Some people look at electric bicycles as being simply a "lazy" alternative to conventional bikes, providing the rider with less of a workout. Proponents of e-bikes, however, point out that they may open bicycle-commuting up to people who would otherwise never bother with it, thus providing them with more exercise overall. A new study confirms that in such cases, use of an e-bike does indeed still boost the user's fitness level.

Conducted by scientists at the University of Colorado Boulder, the study focused on 20 volunteers who got little regular exercise, and who ordinarily commuted by car.

For a period of one month, they were instructed to instead commute using an electric-assist bike at least three days a week, for a minimum of 40 minutes per day. They wore a heart rate monitor and GPS unit while cycling, and were free to set their own speed and level of intensity. According to the GPS data, the participants' average speed was 12.5 mph (20 km/h).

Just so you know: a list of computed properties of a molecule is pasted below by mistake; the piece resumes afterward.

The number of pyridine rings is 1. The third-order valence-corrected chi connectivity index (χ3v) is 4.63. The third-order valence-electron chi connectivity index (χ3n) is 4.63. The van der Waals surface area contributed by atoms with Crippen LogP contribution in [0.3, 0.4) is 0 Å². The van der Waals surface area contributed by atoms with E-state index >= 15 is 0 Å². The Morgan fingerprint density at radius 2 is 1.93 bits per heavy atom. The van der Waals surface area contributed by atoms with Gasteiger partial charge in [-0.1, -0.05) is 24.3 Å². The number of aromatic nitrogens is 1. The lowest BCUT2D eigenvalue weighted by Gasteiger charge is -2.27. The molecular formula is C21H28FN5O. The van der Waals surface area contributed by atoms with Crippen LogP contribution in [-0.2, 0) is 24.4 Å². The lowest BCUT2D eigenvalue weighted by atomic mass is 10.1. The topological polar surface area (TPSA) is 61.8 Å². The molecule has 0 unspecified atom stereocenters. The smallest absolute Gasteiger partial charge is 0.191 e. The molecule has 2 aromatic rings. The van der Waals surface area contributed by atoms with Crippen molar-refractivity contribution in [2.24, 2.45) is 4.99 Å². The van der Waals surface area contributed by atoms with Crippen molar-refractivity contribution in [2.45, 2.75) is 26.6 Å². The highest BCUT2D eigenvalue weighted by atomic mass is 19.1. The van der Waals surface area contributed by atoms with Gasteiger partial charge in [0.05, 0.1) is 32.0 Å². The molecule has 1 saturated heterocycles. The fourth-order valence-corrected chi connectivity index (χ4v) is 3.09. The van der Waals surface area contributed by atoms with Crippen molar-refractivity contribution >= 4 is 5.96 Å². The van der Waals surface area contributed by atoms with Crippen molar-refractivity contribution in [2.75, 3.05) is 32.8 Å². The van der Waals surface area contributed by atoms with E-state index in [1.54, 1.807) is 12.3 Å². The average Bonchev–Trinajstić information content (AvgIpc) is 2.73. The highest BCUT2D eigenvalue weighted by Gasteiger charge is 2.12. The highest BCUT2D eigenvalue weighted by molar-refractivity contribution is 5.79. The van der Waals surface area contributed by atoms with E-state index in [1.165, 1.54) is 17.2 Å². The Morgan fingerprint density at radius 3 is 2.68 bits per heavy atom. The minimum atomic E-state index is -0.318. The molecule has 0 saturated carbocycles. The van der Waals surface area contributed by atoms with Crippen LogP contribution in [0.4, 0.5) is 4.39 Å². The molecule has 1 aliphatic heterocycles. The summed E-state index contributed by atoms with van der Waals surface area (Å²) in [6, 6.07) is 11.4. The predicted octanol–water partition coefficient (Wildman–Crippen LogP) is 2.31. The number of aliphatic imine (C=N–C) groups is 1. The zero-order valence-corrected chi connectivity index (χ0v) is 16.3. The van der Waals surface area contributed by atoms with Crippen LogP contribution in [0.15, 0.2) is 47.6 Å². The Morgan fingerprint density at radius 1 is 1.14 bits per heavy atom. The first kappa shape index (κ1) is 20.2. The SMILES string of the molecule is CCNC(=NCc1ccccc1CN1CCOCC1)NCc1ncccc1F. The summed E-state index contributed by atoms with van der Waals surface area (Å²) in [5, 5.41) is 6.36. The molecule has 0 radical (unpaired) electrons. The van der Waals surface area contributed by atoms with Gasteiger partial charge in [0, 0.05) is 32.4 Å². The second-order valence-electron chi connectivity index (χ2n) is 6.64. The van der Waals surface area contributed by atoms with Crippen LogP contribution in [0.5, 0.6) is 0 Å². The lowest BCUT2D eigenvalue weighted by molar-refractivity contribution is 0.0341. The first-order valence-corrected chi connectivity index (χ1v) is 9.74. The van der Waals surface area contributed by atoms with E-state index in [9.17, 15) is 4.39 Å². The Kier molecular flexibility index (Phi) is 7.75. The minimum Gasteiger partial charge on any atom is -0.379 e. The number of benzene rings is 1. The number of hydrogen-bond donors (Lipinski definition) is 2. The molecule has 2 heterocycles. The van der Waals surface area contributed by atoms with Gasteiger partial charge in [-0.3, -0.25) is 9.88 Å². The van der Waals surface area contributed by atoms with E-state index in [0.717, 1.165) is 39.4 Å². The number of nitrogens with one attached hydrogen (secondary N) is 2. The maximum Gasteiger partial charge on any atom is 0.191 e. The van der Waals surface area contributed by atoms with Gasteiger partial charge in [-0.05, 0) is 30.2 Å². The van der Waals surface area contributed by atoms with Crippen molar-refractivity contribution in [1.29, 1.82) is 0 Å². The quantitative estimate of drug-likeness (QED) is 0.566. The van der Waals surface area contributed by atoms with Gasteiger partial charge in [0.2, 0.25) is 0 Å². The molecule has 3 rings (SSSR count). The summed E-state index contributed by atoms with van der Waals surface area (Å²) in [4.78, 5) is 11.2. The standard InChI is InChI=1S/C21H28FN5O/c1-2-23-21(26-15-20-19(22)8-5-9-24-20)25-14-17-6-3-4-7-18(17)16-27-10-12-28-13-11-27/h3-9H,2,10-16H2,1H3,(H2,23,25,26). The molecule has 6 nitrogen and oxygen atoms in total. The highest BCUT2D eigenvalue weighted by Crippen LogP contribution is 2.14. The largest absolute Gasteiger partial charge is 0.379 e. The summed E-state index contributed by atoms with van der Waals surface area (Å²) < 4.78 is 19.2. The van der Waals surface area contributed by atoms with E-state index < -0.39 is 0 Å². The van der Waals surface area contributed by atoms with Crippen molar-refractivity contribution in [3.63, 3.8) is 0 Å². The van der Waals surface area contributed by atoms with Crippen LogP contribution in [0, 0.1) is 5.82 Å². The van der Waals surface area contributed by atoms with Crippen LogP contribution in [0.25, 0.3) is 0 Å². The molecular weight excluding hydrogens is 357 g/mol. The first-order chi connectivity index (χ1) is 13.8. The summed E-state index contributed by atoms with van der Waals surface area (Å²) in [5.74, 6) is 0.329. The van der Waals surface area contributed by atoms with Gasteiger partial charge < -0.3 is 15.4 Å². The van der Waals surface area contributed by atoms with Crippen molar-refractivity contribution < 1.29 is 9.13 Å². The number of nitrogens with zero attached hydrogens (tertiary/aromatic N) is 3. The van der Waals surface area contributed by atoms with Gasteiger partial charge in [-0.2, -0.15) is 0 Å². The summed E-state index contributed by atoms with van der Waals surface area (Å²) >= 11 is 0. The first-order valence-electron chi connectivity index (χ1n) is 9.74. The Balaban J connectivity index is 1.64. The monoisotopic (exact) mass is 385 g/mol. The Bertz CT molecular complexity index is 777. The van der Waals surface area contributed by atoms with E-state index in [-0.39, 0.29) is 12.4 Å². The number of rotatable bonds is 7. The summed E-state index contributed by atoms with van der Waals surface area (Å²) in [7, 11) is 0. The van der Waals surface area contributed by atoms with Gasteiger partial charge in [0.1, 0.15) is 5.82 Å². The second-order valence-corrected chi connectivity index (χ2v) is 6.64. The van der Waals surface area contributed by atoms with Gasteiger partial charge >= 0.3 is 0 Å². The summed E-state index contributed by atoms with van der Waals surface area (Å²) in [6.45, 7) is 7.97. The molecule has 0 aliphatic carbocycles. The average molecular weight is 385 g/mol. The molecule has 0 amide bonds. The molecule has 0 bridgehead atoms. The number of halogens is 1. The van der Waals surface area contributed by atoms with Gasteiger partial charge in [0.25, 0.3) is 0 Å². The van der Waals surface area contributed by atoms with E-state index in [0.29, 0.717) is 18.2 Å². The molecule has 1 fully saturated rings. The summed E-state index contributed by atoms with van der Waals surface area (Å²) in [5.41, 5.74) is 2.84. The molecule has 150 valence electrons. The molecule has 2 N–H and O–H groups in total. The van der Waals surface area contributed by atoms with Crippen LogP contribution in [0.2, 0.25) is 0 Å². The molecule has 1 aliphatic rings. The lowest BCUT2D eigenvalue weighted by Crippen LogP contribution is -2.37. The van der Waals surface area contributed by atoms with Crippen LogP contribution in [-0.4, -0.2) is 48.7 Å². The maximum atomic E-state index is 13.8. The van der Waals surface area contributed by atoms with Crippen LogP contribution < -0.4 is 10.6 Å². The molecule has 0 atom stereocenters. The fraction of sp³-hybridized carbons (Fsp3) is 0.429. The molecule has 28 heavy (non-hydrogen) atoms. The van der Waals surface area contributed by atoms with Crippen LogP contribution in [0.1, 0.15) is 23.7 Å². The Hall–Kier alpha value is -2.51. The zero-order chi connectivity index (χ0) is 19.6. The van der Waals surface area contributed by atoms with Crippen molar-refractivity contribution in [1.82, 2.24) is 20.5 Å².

Once the four-week period was over, all of the volunteers had their health tested in a lab. When compared to readings taken before they started riding, it was found that their cardiovascular health had improved significantly – more specifically, they saw increased aerobic capacity and improved blood sugar control.

A paper on the research was recently published in the European Journal of Applied Physiology.